Elections

Trump leads GOP Primary as field winnows down to three

Since the last issue of The Tartan, the 2016 primary season has seen 25 states cast their votes. For the Republican Party, it has been a tumultuous three weeks with several contentious debates in between the different primary dates. Starting on March 1, Super Tuesday saw Donald Trump win seven states and Ted Cruz win Texas, Oklahoma, and Alaska.

Marco Rubio had a rough night and only won the Minnesota primary. Cruz’s win in Texas gave him over 100 delegates, and a distinct place as the Republican alternative to Trump. Ben Carson dropped out after Super Tuesday with only eight delegates. He endorsed Trump last week, being the second former candidate to back Trump after Chris Christie endorsed him before Super Tuesday.

After Super Tuesday, there were the so-called “Super Saturday” primaries (alliteration is the news cycle’s best friend) where Trump and Cruz split the four contests, with Kentucky and Louisiana going Trump and Maine and Kansas favoring Cruz. On March 8, four more contests ended with Trump the big winner in the Michigan, Hawaii, and Mississippi primaries. Still, Cruz kept close in the delegate count, gaining 125 delegates to Trump’s 124 in the days after Super Tuesday. Cruz and Rubio were the winners in other small contests in Wyoming and Puerto Rico, respectively.

March 15 saw the allocation of five states’ delegates: Florida, North Carolina, Ohio, Missouri, and Illinois. The big prizes were Florida and Ohio. Not only were they the first winner-take-all primaries, where even if a candidate wins a plurality they win all the delegates, but they also served as a litmus test for the Rubio and John Kasich campaigns.

In Florida, Rubio pushed huge ad campaigns to stop Trump — to no avail. Trump won a landslide victory with over 45 percent of the vote and won all 99 delegates. Rubio, betrayed by his home state, dropped out after the race was called. Kasich, the governor of Ohio, had a much more favorable night, beating Trump by over 10 percent and winning all 66 delegates from his home state. With Rubio now out of the race, Kasich is the only remaining candidate that the majority of the Republican establishment supports.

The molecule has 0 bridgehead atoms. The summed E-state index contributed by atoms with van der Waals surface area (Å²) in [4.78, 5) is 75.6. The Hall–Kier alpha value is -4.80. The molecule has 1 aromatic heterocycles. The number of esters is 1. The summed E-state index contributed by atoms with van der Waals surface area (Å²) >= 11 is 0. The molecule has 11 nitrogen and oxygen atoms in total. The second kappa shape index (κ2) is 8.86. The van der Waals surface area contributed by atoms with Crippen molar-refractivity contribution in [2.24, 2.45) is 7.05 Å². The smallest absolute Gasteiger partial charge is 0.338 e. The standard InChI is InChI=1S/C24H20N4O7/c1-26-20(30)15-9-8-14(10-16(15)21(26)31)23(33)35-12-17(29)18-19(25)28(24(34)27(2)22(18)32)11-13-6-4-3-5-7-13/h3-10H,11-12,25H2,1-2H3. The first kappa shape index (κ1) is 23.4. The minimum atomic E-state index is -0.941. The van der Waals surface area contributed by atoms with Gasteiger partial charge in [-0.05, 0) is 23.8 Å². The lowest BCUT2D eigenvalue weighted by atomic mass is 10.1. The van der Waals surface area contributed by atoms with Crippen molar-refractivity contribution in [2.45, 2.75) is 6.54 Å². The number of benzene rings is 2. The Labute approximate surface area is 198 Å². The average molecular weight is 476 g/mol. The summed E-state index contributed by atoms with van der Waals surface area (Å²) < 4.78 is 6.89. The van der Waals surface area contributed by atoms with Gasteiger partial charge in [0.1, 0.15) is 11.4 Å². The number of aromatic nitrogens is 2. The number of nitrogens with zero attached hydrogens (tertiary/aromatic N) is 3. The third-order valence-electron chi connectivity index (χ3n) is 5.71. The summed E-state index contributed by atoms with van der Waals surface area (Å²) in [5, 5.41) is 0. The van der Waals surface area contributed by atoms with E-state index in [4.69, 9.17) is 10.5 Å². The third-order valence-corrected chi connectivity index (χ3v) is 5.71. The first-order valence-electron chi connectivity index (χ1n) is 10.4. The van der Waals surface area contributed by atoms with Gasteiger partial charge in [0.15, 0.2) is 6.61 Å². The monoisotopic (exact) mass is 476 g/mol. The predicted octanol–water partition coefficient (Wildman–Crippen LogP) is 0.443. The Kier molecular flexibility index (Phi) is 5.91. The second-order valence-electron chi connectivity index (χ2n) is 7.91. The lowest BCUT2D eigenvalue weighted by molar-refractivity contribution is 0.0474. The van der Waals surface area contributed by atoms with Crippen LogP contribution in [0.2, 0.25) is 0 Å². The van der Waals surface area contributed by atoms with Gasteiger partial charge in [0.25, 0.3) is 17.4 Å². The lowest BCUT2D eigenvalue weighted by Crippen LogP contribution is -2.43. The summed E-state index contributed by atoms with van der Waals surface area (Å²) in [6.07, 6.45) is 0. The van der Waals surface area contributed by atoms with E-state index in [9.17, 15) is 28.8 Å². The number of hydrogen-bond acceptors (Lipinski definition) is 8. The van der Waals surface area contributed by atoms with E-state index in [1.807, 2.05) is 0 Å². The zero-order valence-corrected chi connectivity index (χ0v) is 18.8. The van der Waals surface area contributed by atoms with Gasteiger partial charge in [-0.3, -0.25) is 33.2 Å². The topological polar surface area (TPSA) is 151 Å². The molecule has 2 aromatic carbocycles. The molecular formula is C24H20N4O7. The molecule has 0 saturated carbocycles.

With Kasich’s victory in Ohio, Trump needs to win 54 percent of the remaining vote to win the nomination. Still, Trump went on to dominate the night, soundly winning North Carolina and Illinois and tightly edging Cruz out in Missouri. The increase in delegates puts Trump over the halfway mark to the 1,237 delegates needed to achieve the nomination. He now has a more than a 250-delegate lead over Cruz. In a distant third, Kasich’s only hope to a nomination is through a contested convention. It should be mentioned that the last candidate to emerge from a contested convention and win a general election was Franklin Delano Roosevelt in 1932.

Since March 1, the GOP has experienced a rocky three weeks. In the debates between the remaining candidates, Rubio and Cruz took an extremely aggressive strategy against Trump. Rubio, in particular, released a slew of attacks on Trump’s business and personal record, some more indecent than expected. This tactic was executed at the exact wrong time, causing Rubio’s final slide. Kasich tried to stay above the fray, remaining the only good-mannered candidate. Still, Trump remained immune, no matter how unconvincing his defenses were. With only three candidates remaining, the next GOP debate was cancelled after Trump refused to participate.